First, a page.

Martian snow is dusty, could potentially melt, new study shows

A few centimeters below surface, NASA's Phoenix Mars Lander has found dusty snow. The blue box is ice, while the red box is soil. Credit: NASA/JPL-Caltech/University of Arizona/Texas A&M University.
Scientists have discovered ice on Mars in numerous locations over the past two decades. The majority of Martian ice was found using orbital satellites such as NASA's Mars Reconnaissance Orbiter. It is difficult to determine the grain size and the dust content of the Martian ice when it is so far above the surface. These aspects are critical in helping scientists determine the age of the ice and its origin.

Aditya Khuller, a planetary scientist from Arizona State University, and Philip Christensen, an Earth ice expert from Washington, devised a new method to determine how dusty Mars' ice is.

They were able match the brightness of Martian Ice and determine its dust content by combining data from NASA’s Phoenix Mars Lander, Mars Reconnaissance Orbiter, and computer simulations that used computer simulations to predict snow and glacier brightness on Earth. The results were published in the AGU's Journal of Geophysical Research, Planets.

Mars is a dusty planet. Therefore, much of Mars' ice is darker and more dusty than the fresh snow we might find on Earth. The darker and therefore warmer the ice becomes, the more it can affect its stability and evolve over time. This could also indicate that the ice could melt at Mars under certain conditions.

Illustration showing how tiny amounts of Martian dust can affect the brightness and color of Martian snow. The chart's colored lines (blue-red, yellow, and violet) show how dust can reduce the brightness (represented by a black line), to increase the brightness (represented by a grey line). In the black boxes, you can see the simulated "color" for each type of snow/dust. Notice how the color of snow with 0.1% dust appears very similar to the color of pure dust, as is also seen on the Curiosity rover after a dust storm (Right) Credit: NASA/JPL-Caltech/MSSS.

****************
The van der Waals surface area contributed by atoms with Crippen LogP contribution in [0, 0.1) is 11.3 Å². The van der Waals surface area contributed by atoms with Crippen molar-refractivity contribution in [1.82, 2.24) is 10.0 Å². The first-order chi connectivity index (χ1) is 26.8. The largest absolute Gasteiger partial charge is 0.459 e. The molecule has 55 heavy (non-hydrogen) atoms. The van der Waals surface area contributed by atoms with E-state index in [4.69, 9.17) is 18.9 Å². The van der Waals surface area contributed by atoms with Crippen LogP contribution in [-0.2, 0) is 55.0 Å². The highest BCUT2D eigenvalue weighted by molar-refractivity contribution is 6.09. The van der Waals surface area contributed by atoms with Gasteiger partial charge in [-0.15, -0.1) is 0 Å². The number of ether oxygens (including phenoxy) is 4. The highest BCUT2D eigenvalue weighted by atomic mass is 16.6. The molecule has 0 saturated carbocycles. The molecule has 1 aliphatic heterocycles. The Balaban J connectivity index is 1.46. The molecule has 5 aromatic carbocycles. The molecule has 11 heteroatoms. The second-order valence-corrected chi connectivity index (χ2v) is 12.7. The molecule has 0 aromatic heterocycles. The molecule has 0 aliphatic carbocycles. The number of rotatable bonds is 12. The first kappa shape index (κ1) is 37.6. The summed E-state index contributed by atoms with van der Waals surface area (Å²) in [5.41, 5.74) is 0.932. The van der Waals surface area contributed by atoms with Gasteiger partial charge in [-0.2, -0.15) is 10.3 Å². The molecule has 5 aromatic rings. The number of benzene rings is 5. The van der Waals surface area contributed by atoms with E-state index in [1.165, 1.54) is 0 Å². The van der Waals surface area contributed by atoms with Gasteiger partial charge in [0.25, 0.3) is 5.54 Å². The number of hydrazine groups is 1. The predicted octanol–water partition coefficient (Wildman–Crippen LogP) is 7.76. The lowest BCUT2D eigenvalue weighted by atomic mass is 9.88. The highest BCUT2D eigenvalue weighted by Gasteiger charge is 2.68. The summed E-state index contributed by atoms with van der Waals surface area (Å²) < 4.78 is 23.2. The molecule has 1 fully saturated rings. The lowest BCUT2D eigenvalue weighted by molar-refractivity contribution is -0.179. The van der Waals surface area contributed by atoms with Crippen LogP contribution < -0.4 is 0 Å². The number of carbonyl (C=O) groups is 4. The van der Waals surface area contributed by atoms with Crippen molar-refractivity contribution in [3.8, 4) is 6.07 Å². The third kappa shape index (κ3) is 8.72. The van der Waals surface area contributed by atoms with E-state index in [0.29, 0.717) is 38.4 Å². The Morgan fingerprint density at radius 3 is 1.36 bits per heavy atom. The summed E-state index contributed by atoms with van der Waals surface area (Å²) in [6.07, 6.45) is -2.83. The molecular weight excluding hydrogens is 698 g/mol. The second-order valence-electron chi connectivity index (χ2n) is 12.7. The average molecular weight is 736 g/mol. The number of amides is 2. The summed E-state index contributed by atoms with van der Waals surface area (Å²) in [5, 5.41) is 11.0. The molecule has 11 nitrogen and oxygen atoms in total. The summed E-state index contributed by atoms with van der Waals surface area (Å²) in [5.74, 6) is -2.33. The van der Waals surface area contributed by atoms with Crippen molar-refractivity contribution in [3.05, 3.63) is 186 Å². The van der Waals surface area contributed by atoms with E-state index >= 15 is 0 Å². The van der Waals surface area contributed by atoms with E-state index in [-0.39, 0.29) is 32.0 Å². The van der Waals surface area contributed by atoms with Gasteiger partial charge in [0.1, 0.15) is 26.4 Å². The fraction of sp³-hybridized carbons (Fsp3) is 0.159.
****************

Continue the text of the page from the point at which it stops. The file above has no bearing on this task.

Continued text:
Khuller stated that there is a possibility that the dusty, dark ice could melt down a few centimeters. "Any subsurface liquid water that is produced by melting will be kept from vaporizing in Mars' wispy atmosphere. This will be done by the blanket of ice.

Based on simulations, they believe that the Phoenix Mars Lander's ice was formed from dusty snowfall sometime in the last million years. This is similar to other ice deposits previously found across the mid-latitudes.

NASA's Phoenix Mars Lander has found ice a few centimeters beneath the surface. The blue and red boxes are locations for brightness measurements. Blue is ice, and red is soil. Credit: NASA/JPL-Caltech/University of Arizona/Texas A&M University. Blaney et al. 2009

Khuller stated that Mars has been subject to multiple ice ages over its history. "It looks like the ice being exposed at the mid-latitudes of Mars may be a remnant from this dusty snowfall."

The team plans to continue their analysis of ice exposures on Mars and assess if it could melt. They also want to learn more about Mars’ climate history.

The amount of air between snow grains decreases as they get coarser, and the ice becomes darker. This decreases light reflections in the ice, and the likelihood that light is absorbed by it. The brightness of older snow, firn, and glacier ice decreases as the grains grow in size. This makes them appear darker than clean, fresh snow. The right-hand figure shows how the snow's air gradually decreases in size to become firn and then glacier ice. Credit: Mattavelli (2016).

Khuller stated that they are currently developing computer simulations of Martian Ice to examine how it changes over time and whether it may melt to make liquid water. The results of this study will be crucial to our work, as knowing the depth of the ice directly impacts how it heats up.

Explore more Martian gullies may be carved by melting dusty ice

More information: Aditya Khuller et. al., Spectral Albedo of Dusty Martian O Snow and Ice. Journal of Geophysical Research, Planets (2021). Journal information: Journal of Geophysical Research, Planets Aditya Khuller and co, Spectral Albedo of Dusty Martian O Snow and Ice (2021). DOI: 10.1029/2021JE006910.